Choosing the ideal bicycle pedals for you:
There are three basic types of bicycle pedals. There are platform, clip and clipless. Each type has a unique set of advantages and disadvantages. Choosing the right pedal for you can have a big influence on your gait and your bike’s performance. It is important to know the pros and cons of each type before buying a mountain bike or when looking for new bike pedals. Pedals are the main connection between you and your bike!
Flat or Flat Bike Pedals (also known as “Flats”):
This is a traditional pedal shape that most people are familiar with. Platform pedals are easy to use and ideal for those who prefer to ride in soft-soled shoes. They are probably the most universal types of bicycle pedals, as anyone can use them with almost any style of footwear. They do not offer any direct coupling between the foot and the bike, however they are designed to provide a good amount of grip and come in unlimited grip settings and levels. Platform pedals offer instant removal of your foot from the pedal for any reason, anytime, and without obstruction.
Platform Pedal Pros and Cons:
- Easy to use
- No need for special footwear
- Nothing to hold you to the bike
- The large surface area provides better contact for your feet.
- Lack of power transfer to pedal on upstroke
- Pedal teeth can hurt if your foot slips
- Loss of pedaling efficiency
Cage or toe clip style bicycle pedals:
This type of mountain bike pedal is probably the second most popular style. With this type of pedal, you slide your foot into a cage that is attached to the pedal and the cage has a strap that wraps around the top of the foot. Toe clips or cages offer advantages over standard platform style pedals because they allow the rider to pull the pedal up and down. They also help secure the foot on the pedal to reduce foot slippage and possible shin scraping with the cuffs. They also offer the ability to easily put your foot out if needed and are popular for people who ride bikes in traffic and need to make frequent stops.
Advantages and disadvantages of the cage pedal or toe clamp:
- Easy to learn to use
- Riders can use power to both push down and pull on the pedal.
- No special footwear is needed
- Some loss of power, the toe clip style cannot capture all the energy of the pedal cycle like clipless pedals can.
- A bit harder to get in and out of than platform pedals
Automatic bicycle pedals:
Clipless bike pedals are often the most popular choice for mountain bike riders. They work by directly attaching the foot to the pedal. Special shoes are worn that have a snug cleat on the sole and are “clamped” on the pedal receiver. This provides the most efficient transfer of power from the rider to the pedals and there is no energy loss. The feet remain attached to the pedal throughout the travel, resulting in the ability to pull up and push down on the pedals. Releasing the foot only requires a quick rotation to the side and the pedal is released, allowing you to put your foot on the ground or get off the bike. Many people choose clipless vs. Pedal clip because they keep your foot on the pedal even on rough terrain and also make jumping over obstacles easier.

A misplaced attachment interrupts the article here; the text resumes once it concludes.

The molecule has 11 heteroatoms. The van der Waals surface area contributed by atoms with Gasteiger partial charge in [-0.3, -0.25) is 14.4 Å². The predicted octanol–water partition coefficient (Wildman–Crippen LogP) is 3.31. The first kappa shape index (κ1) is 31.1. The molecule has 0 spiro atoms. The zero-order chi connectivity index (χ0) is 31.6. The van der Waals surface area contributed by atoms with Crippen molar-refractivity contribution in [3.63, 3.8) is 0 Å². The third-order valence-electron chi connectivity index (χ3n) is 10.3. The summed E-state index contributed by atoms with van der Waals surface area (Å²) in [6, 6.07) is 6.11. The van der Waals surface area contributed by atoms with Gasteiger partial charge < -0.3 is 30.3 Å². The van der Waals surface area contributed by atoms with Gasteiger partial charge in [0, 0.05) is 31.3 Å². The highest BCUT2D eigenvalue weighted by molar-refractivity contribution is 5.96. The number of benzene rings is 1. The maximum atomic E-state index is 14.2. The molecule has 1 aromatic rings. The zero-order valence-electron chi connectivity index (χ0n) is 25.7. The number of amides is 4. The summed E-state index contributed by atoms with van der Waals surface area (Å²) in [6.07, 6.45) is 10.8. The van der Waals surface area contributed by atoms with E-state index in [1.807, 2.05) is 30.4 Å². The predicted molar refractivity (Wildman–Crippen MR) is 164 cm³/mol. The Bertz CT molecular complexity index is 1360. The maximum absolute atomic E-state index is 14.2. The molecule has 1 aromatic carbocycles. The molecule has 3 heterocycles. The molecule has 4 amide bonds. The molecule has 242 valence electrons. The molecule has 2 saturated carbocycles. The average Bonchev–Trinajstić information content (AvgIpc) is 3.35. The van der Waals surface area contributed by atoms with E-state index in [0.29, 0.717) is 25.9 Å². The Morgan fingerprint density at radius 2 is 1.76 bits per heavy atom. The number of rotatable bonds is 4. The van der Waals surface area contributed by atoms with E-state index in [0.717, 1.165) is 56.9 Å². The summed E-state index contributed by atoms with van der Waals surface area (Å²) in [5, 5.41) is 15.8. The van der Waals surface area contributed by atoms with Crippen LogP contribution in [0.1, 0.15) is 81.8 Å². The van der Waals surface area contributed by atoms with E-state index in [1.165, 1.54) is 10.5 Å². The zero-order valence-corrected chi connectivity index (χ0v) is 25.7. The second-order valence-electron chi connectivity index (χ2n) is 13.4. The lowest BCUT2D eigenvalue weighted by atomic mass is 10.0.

Pros and cons of clipless pedals:
- Maximum efficiency with direct transfer of power to the pedals
- Secure attachment to the bike so you can focus and enjoy cycling
- Don’t worry if your foot slips and causes injury.
- Easier to jump over obstacles
- Specialized shoes are required
- You need to learn to click on and off the pedals.
- It can be difficult to take your foot off the pedal in an emergency and crashes do occur
So which ones do I choose?
You will need to find out which driving style you plan to do the most. Will you do easy mountain biking on non-technical trails, extreme downhill, or will you pedal down technical and difficult trails? Once you decide what type of riding to do, you can review the three main pedal styles and choose the one that you think is best for you. Basic platform pedals come in various grips, but are generally best suited for a relaxed, casual ride. When choosing clip vs. Clipless pedals, the choice can be reduced to personal preference. Clipless pedals, once you’re comfortable with them, are often the best option because they transfer power directly to the bike, making your leg movement more efficient. It’s also always possible to change your bike’s pedals if you decide that a different type might work better for you.